It is 1966 and Frank Kovacek has died of a heart attack, leaving his family to grieve for him — each in his or her own unique way. This is the overarching event that drives this excellent debut novel by Ralph Cohen.
Jenny seems to glimpse her father everywhere, and even feels his hand ruffling the top of her head from time to time. Margot recalls vividly the trip she and her siblings took with her dad to the fishing barge — it left her traumatized for months afterward. And Toby, for his part, feels compelled to visit his dead father’s workshop one day, hoping for a hint of Old Spice, but instead nearly severing his hand with a power saw.
The characters are believable, achingly vulnerable, and the writing in the book is often lyrical — all hallmarks of great writing. For example, Margot’s father explains that July fourth fireworks are to honor fallen soldiers, who have gone up into the heavens to become stars.
“I turned the idea over in my head, and after awhile I could almost picture it — a million sparks flying up into the night, each one a soul that the War had snuffed out.”
And so the months and years go by. Ruth, Frank’s widow, whimpers and cries softly in another man’s bed — it’s too soon, too soon. And Jenny, who has been afraid of boys and men since an unfortunate experience soon after the funeral, finally gets a date, but it ends badly. Margot winds up in a failed marriage, and Toby acts out his anger and frustration by engaging in a round of petty home burglaries.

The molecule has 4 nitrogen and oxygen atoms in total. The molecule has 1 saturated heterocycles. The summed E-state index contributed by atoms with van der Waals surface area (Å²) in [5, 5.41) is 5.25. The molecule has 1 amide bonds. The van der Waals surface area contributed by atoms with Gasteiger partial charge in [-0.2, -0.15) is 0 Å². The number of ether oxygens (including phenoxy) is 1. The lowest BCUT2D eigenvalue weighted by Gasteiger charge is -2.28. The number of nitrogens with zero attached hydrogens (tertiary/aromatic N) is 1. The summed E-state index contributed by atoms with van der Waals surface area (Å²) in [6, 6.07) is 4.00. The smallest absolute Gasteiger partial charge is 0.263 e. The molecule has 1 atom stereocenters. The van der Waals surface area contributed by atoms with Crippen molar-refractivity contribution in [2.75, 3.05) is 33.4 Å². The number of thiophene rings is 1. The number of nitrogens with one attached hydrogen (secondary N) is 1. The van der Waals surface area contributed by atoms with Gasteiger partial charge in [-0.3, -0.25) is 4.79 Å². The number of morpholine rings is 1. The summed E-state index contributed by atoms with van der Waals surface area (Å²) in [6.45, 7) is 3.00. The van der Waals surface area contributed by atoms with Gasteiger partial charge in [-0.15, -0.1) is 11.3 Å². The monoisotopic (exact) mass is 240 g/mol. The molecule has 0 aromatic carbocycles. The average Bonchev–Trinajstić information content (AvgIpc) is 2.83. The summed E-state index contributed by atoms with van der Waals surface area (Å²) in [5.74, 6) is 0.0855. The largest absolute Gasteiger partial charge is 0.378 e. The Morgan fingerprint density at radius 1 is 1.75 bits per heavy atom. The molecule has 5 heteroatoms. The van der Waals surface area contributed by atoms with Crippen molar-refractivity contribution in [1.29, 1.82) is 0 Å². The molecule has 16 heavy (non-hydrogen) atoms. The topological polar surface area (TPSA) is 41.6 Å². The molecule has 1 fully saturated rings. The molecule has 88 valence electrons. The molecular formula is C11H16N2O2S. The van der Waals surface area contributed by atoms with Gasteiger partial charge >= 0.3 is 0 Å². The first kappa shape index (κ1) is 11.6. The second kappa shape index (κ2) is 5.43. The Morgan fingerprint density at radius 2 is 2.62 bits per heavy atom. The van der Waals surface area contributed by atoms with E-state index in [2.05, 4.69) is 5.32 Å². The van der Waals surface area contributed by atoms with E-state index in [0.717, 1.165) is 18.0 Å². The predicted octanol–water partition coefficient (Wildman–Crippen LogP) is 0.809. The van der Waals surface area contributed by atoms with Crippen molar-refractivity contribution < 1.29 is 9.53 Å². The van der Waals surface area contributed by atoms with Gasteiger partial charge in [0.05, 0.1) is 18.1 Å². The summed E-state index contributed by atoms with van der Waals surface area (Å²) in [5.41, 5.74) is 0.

The loss of Frank continues to leave emotional ripples long after he’s been buried. After going through a particularly rough patch trying to graduate high school, Margot and her mother have a verbal confrontation that escalates rapidly to a painful conclusion for Margot.
“The slap wasn’t so terrible — it only stung for a moment. What hurt was the look in her eyes. It was the same look she used to give Dad at his most shiftless moments.”
The reader follows each of the family members as they stumble and cope their way through life, and we see the profound effect the loss of a flawed but desperately needed man can have on those he leaves behind. This is their story, after all — Frank Kovacek only makes a cameo appearance at the beginning of this hauntingly beautiful, carefully connected series of vignettes.
And, in the end, there is resolution for some, inescapable consequences for others. Trust me, you will remember these players long after they’ve exited the stage and you’ve turned the book’s last page.
I give five stars unequivocally to this fine first effort by Cohen and look forward to more of his high caliber fiction in the future.